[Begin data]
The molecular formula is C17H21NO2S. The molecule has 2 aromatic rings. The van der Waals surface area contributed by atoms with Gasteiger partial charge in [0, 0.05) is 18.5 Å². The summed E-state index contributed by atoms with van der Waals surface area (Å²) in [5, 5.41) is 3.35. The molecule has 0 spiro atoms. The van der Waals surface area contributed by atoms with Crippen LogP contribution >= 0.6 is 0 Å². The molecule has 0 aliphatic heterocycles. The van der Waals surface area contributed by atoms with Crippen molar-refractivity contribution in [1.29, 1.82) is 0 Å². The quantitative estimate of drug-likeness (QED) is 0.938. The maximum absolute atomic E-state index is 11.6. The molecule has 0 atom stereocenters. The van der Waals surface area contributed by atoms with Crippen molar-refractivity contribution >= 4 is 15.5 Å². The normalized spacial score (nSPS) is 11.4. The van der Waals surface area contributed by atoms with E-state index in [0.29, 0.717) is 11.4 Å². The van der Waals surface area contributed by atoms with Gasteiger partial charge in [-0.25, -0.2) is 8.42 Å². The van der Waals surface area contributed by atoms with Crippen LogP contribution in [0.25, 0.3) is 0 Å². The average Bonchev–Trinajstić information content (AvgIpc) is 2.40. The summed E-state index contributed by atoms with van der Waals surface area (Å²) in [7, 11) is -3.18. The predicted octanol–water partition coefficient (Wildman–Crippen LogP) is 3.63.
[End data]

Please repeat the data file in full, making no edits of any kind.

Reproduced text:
The molecular formula is C17H21NO2S. The molecule has 2 aromatic rings. The van der Waals surface area contributed by atoms with Gasteiger partial charge in [0, 0.05) is 18.5 Å². The summed E-state index contributed by atoms with van der Waals surface area (Å²) in [5, 5.41) is 3.35. The molecule has 0 spiro atoms. The van der Waals surface area contributed by atoms with Crippen LogP contribution >= 0.6 is 0 Å². The molecule has 0 aliphatic heterocycles. The van der Waals surface area contributed by atoms with Crippen molar-refractivity contribution in [1.29, 1.82) is 0 Å². The quantitative estimate of drug-likeness (QED) is 0.938. The maximum absolute atomic E-state index is 11.6. The molecule has 0 atom stereocenters. The van der Waals surface area contributed by atoms with Crippen molar-refractivity contribution >= 4 is 15.5 Å². The normalized spacial score (nSPS) is 11.4. The van der Waals surface area contributed by atoms with E-state index in [0.29, 0.717) is 11.4 Å². The van der Waals surface area contributed by atoms with Gasteiger partial charge in [-0.25, -0.2) is 8.42 Å². The van der Waals surface area contributed by atoms with Crippen LogP contribution in [0.25, 0.3) is 0 Å². The average Bonchev–Trinajstić information content (AvgIpc) is 2.40. The summed E-state index contributed by atoms with van der Waals surface area (Å²) in [7, 11) is -3.18. The predicted octanol–water partition coefficient (Wildman–Crippen LogP) is 3.63.